The opinion of the court was delivered by: MCLAUGHLIN
This Court has jurisdiction over this civil action pursuant to 42 U.S.C. §§ 1331 and 1395oo. Bradford Hospital ("Bradford") challenges the validity of the regulations codified at 42 C.F.R. § 412.92(a)(3) which prevent it from being classified as a "sole community hospital." Presently pending before this Court are cross motions for summary judgment. For the reasons stated below, Plaintiff's motion is denied, Defendant's motion is granted, and judgment is entered in favor of the Secretary of the Department of Health and Human Services (the "Secretary").
In 1972, Congress authorized the Secretary to promulgate regulations limiting Medicare reimbursements to hospitals. Pub.L. No. 92-603 § 223, 86 Stat. 1329, 1393 (1972). However, Congress made it clear that such limitations should not be applied to providers serving communities with limited access to hospitals. H.R.Rep. No. 231, 92d Cong., 1st Sess. 84 (1971). See, also, S.Rep. No. 1230, 92 Cong., 2d Sess. 188 (1972), U.S.Code Cong. & Admin.News 1972, p. 4989. Consistent with this goal, the Secretary's regulations exempted "sole community hospitals" ("SCH") from the reimbursement limitations. The regulations defined an SCH as a hospital that:
20 C.F.R. § 405.460(f)(4) (1975).
The regulations alone continued to defined when a hospital qualified for SCH status until 1983. In 1983, in order to further cut costs, Congress revamped the method by which hospitals were reimbursed by instituting the "Prospective Payment System" ("PPS"). 42 U.S.C. § 1395ww(d). Rather than reimbursing hospitals the lesser of "reasonable costs" or "customary charges" for services rendered, the PPS method pays hospitals prospectively at a flat rate based on classification of Medicare beneficiaries treated. Id. The new reimbursement scheme continued to include an SCH exemption. However, this time, Congress provided a statutory definition of an SCH:
For purposes of this subparagraph, the term 'sole community hospital' means a hospital that, by reason of factors such as isolated location, weather conditions, travel conditions, or the absence of other hospitals (as determined by the Secretary), is the sole source of inpatient hospital services reasonably available to individuals in a geographic area who are entitled to benefits under part A.
Pub.L. No. 98-21 § 601(e), 97 Stat. 158 (1983) codified at 42 U.S.C. § 1395ww(d)(5)(C)(ii).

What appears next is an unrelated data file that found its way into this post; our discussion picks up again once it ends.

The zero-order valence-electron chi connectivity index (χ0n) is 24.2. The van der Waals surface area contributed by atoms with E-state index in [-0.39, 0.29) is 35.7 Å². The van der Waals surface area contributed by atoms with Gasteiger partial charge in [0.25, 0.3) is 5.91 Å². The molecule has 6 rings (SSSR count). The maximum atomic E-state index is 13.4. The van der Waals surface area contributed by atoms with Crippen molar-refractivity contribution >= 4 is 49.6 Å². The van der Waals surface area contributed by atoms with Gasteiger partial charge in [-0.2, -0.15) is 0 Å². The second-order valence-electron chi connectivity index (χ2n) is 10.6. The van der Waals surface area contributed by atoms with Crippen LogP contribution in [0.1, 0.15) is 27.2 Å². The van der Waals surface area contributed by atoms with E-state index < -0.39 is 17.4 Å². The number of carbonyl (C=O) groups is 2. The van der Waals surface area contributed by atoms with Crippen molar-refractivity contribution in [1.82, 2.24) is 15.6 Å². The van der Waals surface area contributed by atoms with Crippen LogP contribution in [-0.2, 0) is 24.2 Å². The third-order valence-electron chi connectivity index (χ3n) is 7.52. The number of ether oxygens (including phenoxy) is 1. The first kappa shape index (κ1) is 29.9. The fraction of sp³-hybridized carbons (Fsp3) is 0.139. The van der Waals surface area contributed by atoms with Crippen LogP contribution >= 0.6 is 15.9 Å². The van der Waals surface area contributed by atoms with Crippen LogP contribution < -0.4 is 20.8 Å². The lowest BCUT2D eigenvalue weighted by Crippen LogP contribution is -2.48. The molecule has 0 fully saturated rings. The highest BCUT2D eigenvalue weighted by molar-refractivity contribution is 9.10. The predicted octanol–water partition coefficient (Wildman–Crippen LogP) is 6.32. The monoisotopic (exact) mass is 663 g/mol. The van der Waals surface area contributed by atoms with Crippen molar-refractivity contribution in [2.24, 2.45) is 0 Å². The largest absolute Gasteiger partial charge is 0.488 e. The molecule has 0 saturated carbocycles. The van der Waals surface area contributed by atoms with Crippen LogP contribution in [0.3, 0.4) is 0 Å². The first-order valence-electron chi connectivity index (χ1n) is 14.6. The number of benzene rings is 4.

In response, the Secretary promulgated more comprehensive regulations defining when hospitals qualified for SCH status. Under those regulations, a hospital located in a rural area
could qualify for SCH status if it fell into one of the following categories:
(1) The hospital is located more than 50 miles from other like hospitals.
(2) The hospital is located between 25 and 50 miles from other like hospitals and meets one of the following criteria:
(i) No more than 25 percent of the residents or, if data on general resident utilization are not available, no more than 25 percent of the Medicare beneficiaries in the hospital's service area are admitted to other like hospitals for care;
(ii) The hospital has fewer than 50 beds and the intermediary certifies that the hospital would have met the criteria in paragraph (a)(2)(i) of this section were it not for the fact that some beneficiaries or residents where forced to seek care outside the service area due to the unavailability of necessary specialty services at the community hospital; or
(iii) Because of local topography or periods of prolonged severe weather conditions, the other like hospitals are inaccessible for at least one month out of each year.
(3) The hospital is located between 15 and 25 miles from other like hospitals but because of local topography or periods of prolonged severe weather conditions, the other like hospitals are inaccessible for at least one month out of each year.
49 Fed.Reg 234, 270-72 codified at 42 C.F.R. § 412.96 (1986).
In 1989, the Secretary eased the requirements. The mileage radius to receive a per se SCH classification under subpart (1) was reduced to 35 miles and the inaccessibility requirement in subparts (2)(iii) and (3) was reduced to "at least 30 days in each 2 out of 3 years." 54 Fed. Reg. 36,452 and 36,494 (Sept. 1, 1989) codified at 42 C.F.R. 412.92 (1989).
Later that year, Congress passed the Omnibus Budget Reconciliation Act of 1989. The act amended the statutory definition of an SCH to take into consideration travel time and travel conditions to alternate facilities. The new definition provided:
The term 'sole community hospital' means a hospital that, by reason of factors such as time required for an individual to travel to the nearest alternative source of appropriate inpatient care (in accordance with standards promulgated by the Secretary) location, weather conditions, travel conditions, or the absence of other hospitals (as determined by the Secretary), is the sole source of ...